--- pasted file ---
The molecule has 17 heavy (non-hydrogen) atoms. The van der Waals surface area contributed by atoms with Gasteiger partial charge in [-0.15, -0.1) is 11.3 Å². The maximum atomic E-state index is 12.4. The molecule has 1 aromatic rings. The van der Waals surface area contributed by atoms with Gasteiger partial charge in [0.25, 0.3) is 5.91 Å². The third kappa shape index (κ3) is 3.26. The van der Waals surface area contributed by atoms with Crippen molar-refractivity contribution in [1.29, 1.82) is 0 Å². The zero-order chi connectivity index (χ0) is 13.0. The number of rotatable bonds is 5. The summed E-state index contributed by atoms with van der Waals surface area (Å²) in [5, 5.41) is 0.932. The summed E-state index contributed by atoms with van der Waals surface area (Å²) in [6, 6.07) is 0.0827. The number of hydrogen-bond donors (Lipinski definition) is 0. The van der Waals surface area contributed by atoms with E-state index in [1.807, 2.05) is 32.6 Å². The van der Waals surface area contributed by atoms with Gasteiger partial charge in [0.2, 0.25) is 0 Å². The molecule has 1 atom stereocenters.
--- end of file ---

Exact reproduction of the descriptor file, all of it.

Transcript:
The molecule has 17 heavy (non-hydrogen) atoms. The van der Waals surface area contributed by atoms with Gasteiger partial charge in [-0.15, -0.1) is 11.3 Å². The maximum atomic E-state index is 12.4. The molecule has 1 aromatic rings. The van der Waals surface area contributed by atoms with Gasteiger partial charge in [0.25, 0.3) is 5.91 Å². The third kappa shape index (κ3) is 3.26. The van der Waals surface area contributed by atoms with Crippen molar-refractivity contribution in [1.29, 1.82) is 0 Å². The zero-order chi connectivity index (χ0) is 13.0. The number of rotatable bonds is 5. The summed E-state index contributed by atoms with van der Waals surface area (Å²) in [5, 5.41) is 0.932. The summed E-state index contributed by atoms with van der Waals surface area (Å²) in [6, 6.07) is 0.0827. The number of hydrogen-bond donors (Lipinski definition) is 0. The van der Waals surface area contributed by atoms with E-state index in [1.807, 2.05) is 32.6 Å². The van der Waals surface area contributed by atoms with Gasteiger partial charge in [0.2, 0.25) is 0 Å². The molecule has 1 atom stereocenters.